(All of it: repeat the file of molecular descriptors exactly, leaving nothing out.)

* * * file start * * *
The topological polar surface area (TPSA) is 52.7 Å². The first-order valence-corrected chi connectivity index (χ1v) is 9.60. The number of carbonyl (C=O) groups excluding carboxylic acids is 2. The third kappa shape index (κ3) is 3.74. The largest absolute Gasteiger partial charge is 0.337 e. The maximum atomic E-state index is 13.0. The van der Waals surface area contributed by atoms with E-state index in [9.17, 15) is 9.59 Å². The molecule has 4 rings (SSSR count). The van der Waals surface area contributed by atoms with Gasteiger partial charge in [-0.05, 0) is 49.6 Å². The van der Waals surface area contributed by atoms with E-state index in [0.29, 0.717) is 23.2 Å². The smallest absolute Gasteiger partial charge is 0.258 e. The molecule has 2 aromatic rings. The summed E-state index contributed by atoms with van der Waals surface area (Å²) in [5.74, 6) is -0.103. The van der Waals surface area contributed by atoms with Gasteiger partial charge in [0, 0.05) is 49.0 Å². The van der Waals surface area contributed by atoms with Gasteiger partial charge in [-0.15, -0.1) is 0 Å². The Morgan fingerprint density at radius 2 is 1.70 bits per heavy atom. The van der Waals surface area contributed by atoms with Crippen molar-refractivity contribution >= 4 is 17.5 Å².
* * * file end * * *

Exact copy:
The topological polar surface area (TPSA) is 52.7 Å². The first-order valence-corrected chi connectivity index (χ1v) is 9.60. The number of carbonyl (C=O) groups excluding carboxylic acids is 2. The third kappa shape index (κ3) is 3.74. The largest absolute Gasteiger partial charge is 0.337 e. The maximum atomic E-state index is 13.0. The van der Waals surface area contributed by atoms with E-state index in [9.17, 15) is 9.59 Å². The molecule has 4 rings (SSSR count). The van der Waals surface area contributed by atoms with Gasteiger partial charge in [-0.05, 0) is 49.6 Å². The van der Waals surface area contributed by atoms with E-state index in [0.29, 0.717) is 23.2 Å². The smallest absolute Gasteiger partial charge is 0.258 e. The molecule has 2 aromatic rings. The summed E-state index contributed by atoms with van der Waals surface area (Å²) in [5.74, 6) is -0.103. The van der Waals surface area contributed by atoms with Gasteiger partial charge in [0, 0.05) is 49.0 Å². The van der Waals surface area contributed by atoms with Gasteiger partial charge in [-0.15, -0.1) is 0 Å². The Morgan fingerprint density at radius 2 is 1.70 bits per heavy atom. The van der Waals surface area contributed by atoms with Crippen molar-refractivity contribution >= 4 is 17.5 Å².